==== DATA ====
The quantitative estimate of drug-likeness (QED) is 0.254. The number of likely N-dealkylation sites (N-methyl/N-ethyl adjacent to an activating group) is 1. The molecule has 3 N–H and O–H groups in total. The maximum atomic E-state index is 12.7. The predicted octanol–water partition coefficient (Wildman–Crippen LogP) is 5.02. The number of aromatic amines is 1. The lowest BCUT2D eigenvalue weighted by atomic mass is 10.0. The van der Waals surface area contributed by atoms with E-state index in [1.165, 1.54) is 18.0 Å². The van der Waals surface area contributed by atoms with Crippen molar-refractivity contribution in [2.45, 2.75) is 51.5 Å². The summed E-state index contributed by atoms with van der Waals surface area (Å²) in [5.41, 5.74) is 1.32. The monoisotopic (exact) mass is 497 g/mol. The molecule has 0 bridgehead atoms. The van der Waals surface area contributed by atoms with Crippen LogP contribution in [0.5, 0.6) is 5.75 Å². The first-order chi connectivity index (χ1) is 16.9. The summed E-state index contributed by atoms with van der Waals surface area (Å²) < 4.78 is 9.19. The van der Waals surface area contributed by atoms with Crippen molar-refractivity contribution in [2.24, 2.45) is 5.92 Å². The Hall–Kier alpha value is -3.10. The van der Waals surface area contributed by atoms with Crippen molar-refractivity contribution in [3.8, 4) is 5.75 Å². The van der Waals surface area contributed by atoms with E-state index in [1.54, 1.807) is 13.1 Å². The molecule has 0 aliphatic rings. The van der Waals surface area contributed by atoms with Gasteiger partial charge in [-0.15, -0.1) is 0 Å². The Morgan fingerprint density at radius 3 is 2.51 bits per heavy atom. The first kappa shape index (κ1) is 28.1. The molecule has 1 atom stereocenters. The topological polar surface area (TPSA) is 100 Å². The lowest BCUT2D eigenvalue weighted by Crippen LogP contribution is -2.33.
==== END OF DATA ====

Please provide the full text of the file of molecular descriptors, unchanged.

The quantitative estimate of drug-likeness (QED) is 0.254. The number of likely N-dealkylation sites (N-methyl/N-ethyl adjacent to an activating group) is 1. The molecule has 3 N–H and O–H groups in total. The maximum atomic E-state index is 12.7. The predicted octanol–water partition coefficient (Wildman–Crippen LogP) is 5.02. The number of aromatic amines is 1. The lowest BCUT2D eigenvalue weighted by atomic mass is 10.0. The van der Waals surface area contributed by atoms with E-state index in [1.165, 1.54) is 18.0 Å². The van der Waals surface area contributed by atoms with Crippen molar-refractivity contribution in [2.45, 2.75) is 51.5 Å². The summed E-state index contributed by atoms with van der Waals surface area (Å²) in [5.41, 5.74) is 1.32. The monoisotopic (exact) mass is 497 g/mol. The molecule has 0 bridgehead atoms. The van der Waals surface area contributed by atoms with Crippen LogP contribution in [0.5, 0.6) is 5.75 Å². The first-order chi connectivity index (χ1) is 16.9. The summed E-state index contributed by atoms with van der Waals surface area (Å²) < 4.78 is 9.19. The van der Waals surface area contributed by atoms with Crippen molar-refractivity contribution in [2.24, 2.45) is 5.92 Å². The Hall–Kier alpha value is -3.10. The van der Waals surface area contributed by atoms with Crippen molar-refractivity contribution in [3.8, 4) is 5.75 Å². The van der Waals surface area contributed by atoms with E-state index in [1.54, 1.807) is 13.1 Å². The molecule has 0 aliphatic rings. The van der Waals surface area contributed by atoms with Gasteiger partial charge in [-0.15, -0.1) is 0 Å². The Morgan fingerprint density at radius 3 is 2.51 bits per heavy atom. The first kappa shape index (κ1) is 28.1. The molecule has 1 atom stereocenters. The topological polar surface area (TPSA) is 100 Å². The lowest BCUT2D eigenvalue weighted by Crippen LogP contribution is -2.33.